Computer Model-Driven Design in Cardiovascular Regenerative Medicine

Sandra Loerakker & Jay D. Humphrey

Published: 2022


Continuing advances in genomics, molecular and cellular mechanobiology and immunobiology, including transcriptomics and proteomics, and biomechanics increasingly reveal the complexity underlying native tissue and organ structure and function. Identifying methods to repair, regenerate, or replace vital tissues and organs remains one of the greatest challenges of modern biomedical engineering, one that deserves our very best effort. Notwithstanding the continuing need for improving standard methods of investigation, including cell, organoid, and tissue culture, biomaterials development and fabrication, animal models, and clinical research, it is increasingly evident that modern computational methods should play increasingly greater roles in advancing the basic science, bioengineering, and clinical application of regenerative medicine. This brief review focuses on the development and application of computational models of tissue and organ mechanobiology and mechanics for purposes of designing tissue engineered constructs and understanding their development in vitro and in situ. Although the basic approaches are general, for illustrative purposes we describe two recent examples from cardiovascular medicine—tissue engineered heart valves (TEHVs) and tissue engineered vascular grafts (TEVGs)—to highlight current methods of approach as well as continuing needs.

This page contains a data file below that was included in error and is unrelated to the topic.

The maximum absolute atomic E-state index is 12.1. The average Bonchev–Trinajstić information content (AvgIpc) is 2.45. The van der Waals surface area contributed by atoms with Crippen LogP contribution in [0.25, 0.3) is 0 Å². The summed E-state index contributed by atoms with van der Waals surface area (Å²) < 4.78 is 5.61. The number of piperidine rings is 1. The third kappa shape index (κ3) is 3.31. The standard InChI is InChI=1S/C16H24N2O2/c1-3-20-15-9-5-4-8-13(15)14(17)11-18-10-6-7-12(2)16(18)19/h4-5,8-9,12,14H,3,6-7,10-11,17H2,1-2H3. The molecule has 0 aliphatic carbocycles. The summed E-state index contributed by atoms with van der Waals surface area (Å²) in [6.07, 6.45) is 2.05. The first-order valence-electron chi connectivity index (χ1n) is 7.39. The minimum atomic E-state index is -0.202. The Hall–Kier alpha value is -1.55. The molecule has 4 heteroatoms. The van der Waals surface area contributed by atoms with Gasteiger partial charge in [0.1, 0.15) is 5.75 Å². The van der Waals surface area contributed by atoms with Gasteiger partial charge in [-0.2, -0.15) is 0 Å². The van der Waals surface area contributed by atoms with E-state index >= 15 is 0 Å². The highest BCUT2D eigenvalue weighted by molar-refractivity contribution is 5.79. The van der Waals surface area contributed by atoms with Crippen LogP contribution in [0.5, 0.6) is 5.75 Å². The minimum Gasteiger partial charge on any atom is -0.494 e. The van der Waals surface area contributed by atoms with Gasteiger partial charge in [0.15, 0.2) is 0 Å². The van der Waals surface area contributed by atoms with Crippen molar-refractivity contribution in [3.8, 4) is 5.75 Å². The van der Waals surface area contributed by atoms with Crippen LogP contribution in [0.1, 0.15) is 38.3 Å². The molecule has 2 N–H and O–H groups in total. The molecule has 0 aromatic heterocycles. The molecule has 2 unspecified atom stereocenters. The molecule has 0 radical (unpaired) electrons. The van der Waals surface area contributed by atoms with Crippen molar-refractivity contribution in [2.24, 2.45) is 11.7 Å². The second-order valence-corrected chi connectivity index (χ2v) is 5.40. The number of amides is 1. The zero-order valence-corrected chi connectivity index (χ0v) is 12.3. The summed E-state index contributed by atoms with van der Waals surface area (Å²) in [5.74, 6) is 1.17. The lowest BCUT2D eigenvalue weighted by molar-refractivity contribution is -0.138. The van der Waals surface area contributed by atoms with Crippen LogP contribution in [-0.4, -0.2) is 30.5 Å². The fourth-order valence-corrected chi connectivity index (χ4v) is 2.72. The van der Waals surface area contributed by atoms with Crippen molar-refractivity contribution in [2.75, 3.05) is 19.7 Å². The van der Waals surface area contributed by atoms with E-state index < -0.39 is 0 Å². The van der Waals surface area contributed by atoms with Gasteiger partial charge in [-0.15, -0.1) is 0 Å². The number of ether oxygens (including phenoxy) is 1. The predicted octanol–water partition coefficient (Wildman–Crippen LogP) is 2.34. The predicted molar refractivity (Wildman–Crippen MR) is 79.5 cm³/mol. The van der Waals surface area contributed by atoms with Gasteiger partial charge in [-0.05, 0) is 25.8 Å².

Full Access Link: Annals of Biomedical Engineering